Glioma TRAF6 Proliferation Apoptosis Invasion 


  1. 1.
    Farias-Eisner G, Bank AM, Hwang BY, Appelboom G, Piazza MA, Bruce SS, Sander Connolly E (2012) Glioblastoma biomarkers from bench to bedside: advances and challenges. Br J Neurosurg 26:189–194CrossRefPubMedGoogle Scholar
  2. 2.
    Walecki J, Tarasow E, Kubas B, Czemicki Z, Lewko J, Podgorski J, Sokol M, Grieb P (2003) Hydrogen-1 MR spectroscopy of the peritumoral zone in patients with cerebral glioma: assessment of the value of the method. Acad Radiol 10:145–153CrossRefPubMedGoogle Scholar
  3. 3.
    Ferguson SD (2011) Malignant gliomas: diagnosis and treatment. Dis Mon 57:558–569CrossRefPubMedGoogle Scholar
  4. 4.
    Rainov NG, Heidecke V (2011) Clinical development of experimental therapies for malignant glioma. Sultan Qaboos Univ Med J 11:5–28PubMedPubMedCentralGoogle Scholar
  5. 5.
    Yamanaka R, Kajiwara K (2012) Dendritic cell vaccines. Adv Exp Med Biol 746:187–200CrossRefPubMedGoogle Scholar
  6. 6.
    Jin HR, Jin SZ, Cai XF, Li D, Wu X, Nan JX, Lee JJ, Jin X (2012) Cryptopleurine targets NF-kappaB pathway, leading to inhibition of gene products associated with cell survival, proliferation, invasion, and angiogenesis. PLoS One 7:e40355CrossRefPubMedPubMedCentralGoogle Scholar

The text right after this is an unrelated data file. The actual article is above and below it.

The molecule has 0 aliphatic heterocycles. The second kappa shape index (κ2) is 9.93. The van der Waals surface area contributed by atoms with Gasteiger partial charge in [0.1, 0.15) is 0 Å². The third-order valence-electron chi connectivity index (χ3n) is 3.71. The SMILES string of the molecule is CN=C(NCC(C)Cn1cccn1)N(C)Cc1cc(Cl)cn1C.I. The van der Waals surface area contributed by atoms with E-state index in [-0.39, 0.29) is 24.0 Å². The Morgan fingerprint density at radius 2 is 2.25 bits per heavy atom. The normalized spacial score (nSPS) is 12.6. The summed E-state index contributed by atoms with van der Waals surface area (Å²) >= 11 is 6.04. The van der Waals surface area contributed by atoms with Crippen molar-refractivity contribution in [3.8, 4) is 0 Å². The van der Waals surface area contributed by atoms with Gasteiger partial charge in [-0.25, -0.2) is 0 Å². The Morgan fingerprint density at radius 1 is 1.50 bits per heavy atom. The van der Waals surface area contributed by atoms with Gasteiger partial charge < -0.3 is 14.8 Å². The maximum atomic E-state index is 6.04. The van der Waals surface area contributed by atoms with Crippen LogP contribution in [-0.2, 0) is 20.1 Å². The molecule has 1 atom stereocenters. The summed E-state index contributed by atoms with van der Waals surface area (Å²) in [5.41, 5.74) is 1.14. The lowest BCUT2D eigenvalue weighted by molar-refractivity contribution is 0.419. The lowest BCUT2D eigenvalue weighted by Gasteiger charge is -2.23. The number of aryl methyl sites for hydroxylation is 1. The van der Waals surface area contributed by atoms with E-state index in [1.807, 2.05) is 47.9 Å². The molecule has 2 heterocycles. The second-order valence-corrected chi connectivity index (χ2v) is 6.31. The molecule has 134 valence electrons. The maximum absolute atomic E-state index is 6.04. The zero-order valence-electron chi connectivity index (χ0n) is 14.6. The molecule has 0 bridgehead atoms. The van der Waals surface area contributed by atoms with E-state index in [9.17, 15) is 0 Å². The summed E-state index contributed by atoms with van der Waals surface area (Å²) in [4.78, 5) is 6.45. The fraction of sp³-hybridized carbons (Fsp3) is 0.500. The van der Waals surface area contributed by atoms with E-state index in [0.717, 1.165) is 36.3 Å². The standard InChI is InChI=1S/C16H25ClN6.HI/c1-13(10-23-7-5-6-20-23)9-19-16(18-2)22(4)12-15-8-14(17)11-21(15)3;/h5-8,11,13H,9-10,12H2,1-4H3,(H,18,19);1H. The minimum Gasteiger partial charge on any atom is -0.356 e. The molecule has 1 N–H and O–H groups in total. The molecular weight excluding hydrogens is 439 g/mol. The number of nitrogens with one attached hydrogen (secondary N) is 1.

7. 7.
    Liu YQ, Hu XY, Lu T, Cheng YN, Young CY, Yuan HQ, Lou HX (2012) Retigeric acid B exhibits antitumor activity through suppression of nuclear factor-kappaB signaling in prostate cancer cells in vitro and in vivo. PLoS One 7:e38000CrossRefPubMedPubMedCentralGoogle Scholar
  8. 8.
    Kang K, Lim JS (2012) Induction of functional changes of dendritic cells by silica nanoparticles. Immune Netw 12:104–112CrossRefPubMedPubMedCentralGoogle Scholar
  9. 9.
    Prasad S, Yadav VR, Sung B, Reuter S, Kannappan R, Deorukhkar A, Diagaradjane P, Wei C, Baladandayuthapani V, Krishnan S et al (2012) Ursolic acid inhibits growth and metastasis of human colorectal cancer in an orthotopic nude mouse model by targeting multiple cell signaling pathways: chemosensitization with capecitabine. Clin Cancer Res 18:4942–4953CrossRefPubMedPubMedCentralGoogle Scholar